Personal Spaces, Creative Intentions

As our stay at home orders have restricted and refined our movements within the spaces we dwell, I wonder what areas of your home you have found yourself curating and dancing in most often?  

Some of my friends have tackled home projects, I have seen photos of updated living spaces with fresh paint. Others have taken to their closets and garages, purging and donating items that no longer serve them.  Many of my community members have been communing in their backyards, building garden space for food and flowers to flourish. My mentor currently spends her days outdoors, wielding a chainsaw clearing her property of dead brush, creating space for new growth to appear on her land. 

What personal spaces have you been infusing with creative intentions? 

My own personal practice has been dancing deeply in the swelling heart of my home, the kitchen. Engrossed in ritual of nourishing the body, I find immense satisfaction in being able to scrounge my pantry to create something spontaneous, impromptu and delicious. 

Slicing, dicing, draining, boiling, sautéing, broiling, serving, crunching, chewing, licking, tasting, cleaning, washing, stacking, drying.  

Ah, the kitchen dance! 

I stand in my ability to navigate this space without recipes – just my intuition and creativity guiding the process.  Majority of my friends know that when we gather to share a meal and they ask me for a recipe for a something that I served up, I shrug my shoulders and count off the ingredients I used, but never produce any helpful guidelines to recreate said dish! Since lockdown, the challenge to utilize my pantry and fridge items for extended periods of time has ignited my culinary creativity AND I began to take notes and catalog my cuisine so that I can actually share it in a more meaningful way with you all. 

Last week I surprised myself with a vegan potato salad. 

I am OVER mayonnaise. I know Pittsburgh… I am sorry. But this condiment has fallen off my list for a while now (with the exception of accompanying my frites from Point Brugge). I guess growing up with ‘cold salads’ smothered in creamy dressing at every family function  finally took the toll on my palate. So, I have been reinventing some of the classic foods that I grew up with, attempting to infuse the dishes with more veggies and different flavors.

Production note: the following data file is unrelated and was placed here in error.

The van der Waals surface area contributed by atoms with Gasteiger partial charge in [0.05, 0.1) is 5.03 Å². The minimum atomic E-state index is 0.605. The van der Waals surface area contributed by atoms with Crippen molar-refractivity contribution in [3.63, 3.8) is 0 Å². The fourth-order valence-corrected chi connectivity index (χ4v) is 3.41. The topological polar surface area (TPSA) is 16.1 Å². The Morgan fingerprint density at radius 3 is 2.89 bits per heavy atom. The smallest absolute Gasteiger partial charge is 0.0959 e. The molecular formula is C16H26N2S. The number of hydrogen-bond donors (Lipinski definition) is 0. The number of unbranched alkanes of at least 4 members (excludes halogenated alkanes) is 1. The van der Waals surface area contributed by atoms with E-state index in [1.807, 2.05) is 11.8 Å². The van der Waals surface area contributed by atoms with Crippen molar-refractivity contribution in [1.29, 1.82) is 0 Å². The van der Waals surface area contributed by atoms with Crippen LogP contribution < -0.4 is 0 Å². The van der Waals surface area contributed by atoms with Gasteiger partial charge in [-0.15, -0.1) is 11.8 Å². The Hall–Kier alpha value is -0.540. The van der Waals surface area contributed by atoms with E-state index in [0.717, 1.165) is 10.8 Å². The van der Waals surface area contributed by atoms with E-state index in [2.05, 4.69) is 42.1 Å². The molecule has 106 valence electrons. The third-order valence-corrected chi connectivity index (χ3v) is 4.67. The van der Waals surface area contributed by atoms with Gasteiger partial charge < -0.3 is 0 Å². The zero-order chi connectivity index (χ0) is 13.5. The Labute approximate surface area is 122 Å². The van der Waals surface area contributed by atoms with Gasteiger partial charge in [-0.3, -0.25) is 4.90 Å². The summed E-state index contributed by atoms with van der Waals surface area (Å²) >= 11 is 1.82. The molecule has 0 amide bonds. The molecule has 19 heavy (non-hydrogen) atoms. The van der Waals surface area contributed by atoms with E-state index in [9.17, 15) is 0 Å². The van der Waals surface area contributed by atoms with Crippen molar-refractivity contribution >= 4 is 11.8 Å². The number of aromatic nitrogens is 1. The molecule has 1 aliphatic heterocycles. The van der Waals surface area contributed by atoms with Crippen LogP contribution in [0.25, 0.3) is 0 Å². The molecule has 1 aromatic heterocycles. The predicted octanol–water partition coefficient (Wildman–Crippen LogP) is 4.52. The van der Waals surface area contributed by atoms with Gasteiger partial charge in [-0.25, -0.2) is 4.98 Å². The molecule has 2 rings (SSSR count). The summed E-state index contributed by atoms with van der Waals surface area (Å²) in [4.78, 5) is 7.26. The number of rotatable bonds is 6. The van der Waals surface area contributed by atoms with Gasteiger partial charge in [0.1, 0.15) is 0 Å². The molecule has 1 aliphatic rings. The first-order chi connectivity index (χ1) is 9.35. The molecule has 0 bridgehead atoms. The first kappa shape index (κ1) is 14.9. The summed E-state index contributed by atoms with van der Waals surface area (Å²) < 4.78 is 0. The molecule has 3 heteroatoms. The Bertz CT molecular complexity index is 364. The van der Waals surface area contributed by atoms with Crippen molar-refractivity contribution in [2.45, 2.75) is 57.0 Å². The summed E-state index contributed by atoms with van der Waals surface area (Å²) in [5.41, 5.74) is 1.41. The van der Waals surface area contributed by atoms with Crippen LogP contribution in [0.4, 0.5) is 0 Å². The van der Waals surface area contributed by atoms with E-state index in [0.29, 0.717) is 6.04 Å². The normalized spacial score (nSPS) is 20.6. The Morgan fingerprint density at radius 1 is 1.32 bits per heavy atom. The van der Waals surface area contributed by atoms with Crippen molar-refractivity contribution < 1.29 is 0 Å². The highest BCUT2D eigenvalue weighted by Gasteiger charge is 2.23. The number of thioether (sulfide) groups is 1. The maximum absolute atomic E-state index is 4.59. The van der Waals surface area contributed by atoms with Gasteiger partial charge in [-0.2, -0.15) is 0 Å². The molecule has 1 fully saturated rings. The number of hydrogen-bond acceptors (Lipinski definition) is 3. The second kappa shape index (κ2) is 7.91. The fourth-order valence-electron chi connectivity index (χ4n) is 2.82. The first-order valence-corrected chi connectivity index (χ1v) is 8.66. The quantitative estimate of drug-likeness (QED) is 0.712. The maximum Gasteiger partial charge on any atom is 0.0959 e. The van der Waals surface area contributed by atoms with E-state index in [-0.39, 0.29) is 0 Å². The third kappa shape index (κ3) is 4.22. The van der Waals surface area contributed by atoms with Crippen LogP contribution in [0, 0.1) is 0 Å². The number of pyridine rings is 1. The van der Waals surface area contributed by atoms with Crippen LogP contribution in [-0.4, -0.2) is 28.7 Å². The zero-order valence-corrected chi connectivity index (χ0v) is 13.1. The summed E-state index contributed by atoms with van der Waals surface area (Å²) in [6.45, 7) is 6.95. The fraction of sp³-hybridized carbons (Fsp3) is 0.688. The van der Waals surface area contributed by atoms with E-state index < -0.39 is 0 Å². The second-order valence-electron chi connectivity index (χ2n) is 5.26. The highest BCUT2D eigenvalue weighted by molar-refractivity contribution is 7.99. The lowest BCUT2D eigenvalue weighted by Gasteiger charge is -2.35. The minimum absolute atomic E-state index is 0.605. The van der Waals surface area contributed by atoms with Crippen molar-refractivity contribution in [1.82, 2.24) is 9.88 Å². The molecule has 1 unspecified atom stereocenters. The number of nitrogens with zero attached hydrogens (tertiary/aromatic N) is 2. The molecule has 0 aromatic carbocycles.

I hope you enjoy this simple ode to my families Eastern European potato salad, sans mayo. 

Potato & Pesto Spring Salad

Serves 8-10 as a side dish 


2 cups asparagus, cut into 1/2 inch pieces – blanched / steamed 

1 15 oz can artichoke hearts in water (for east coasters) – sliced / West Coaters – do it up fresh like you know how – 2 cups sliced 

1 cup olives (I used a mix of Kalmata, Chalkidikis and Castelvetrano) 

1.5 lbs of potatoes – washed and cut into quarters and boiled until tender (here I used a mix of red, gold and baby potatoes …I literally used up whatever I had left in the house). 

1/2 cup chopped parsley 

3 tbs of extra-virgin olive oil 

Pinch of Sea Salt & freshly ground Pepper 

Vegan Pesto 

  • Prepare ingredients- asparagus, artichoke hearts, olives, potatoes – as listed and place in a large mixing bowl. Toss ingredients in 3 tbs of olive oil, sprinkle with salt & pepper, then dress in pesto -to your liking (I am a saucy girl, so I go heavy here) – just be sure to coat the ingredients! Finish the dish with fresh chopped parsley.

Vegan Pesto: 

2 cups tightly packed fresh basil

1/2 cup walnuts or pine nuts – toasted 

1/2 cup extra-virgin olive oil

1 pinch sea salt and freshly ground pepper, plus more to taste

1 tablespoon lemon juice

3 tablespoons nutritional yeast (optional add-in to create a more creamy texture) 

  • Place the basil, toasted walnuts or pine nuts in a food processor. Pulse to combine, until the mixture is coarsely ground.
  • With the motor on, drizzle in the olive oil in a thin stream. Add the sea salt, pepper, lemon, and nutritional yeast, and pulse a few more times to combine. Taste and adjust the seasoning to taste. This will keep well in the fridge, in a tightly sealed container, for a few days; top the pesto with a layer of olive oil to decrease any browning.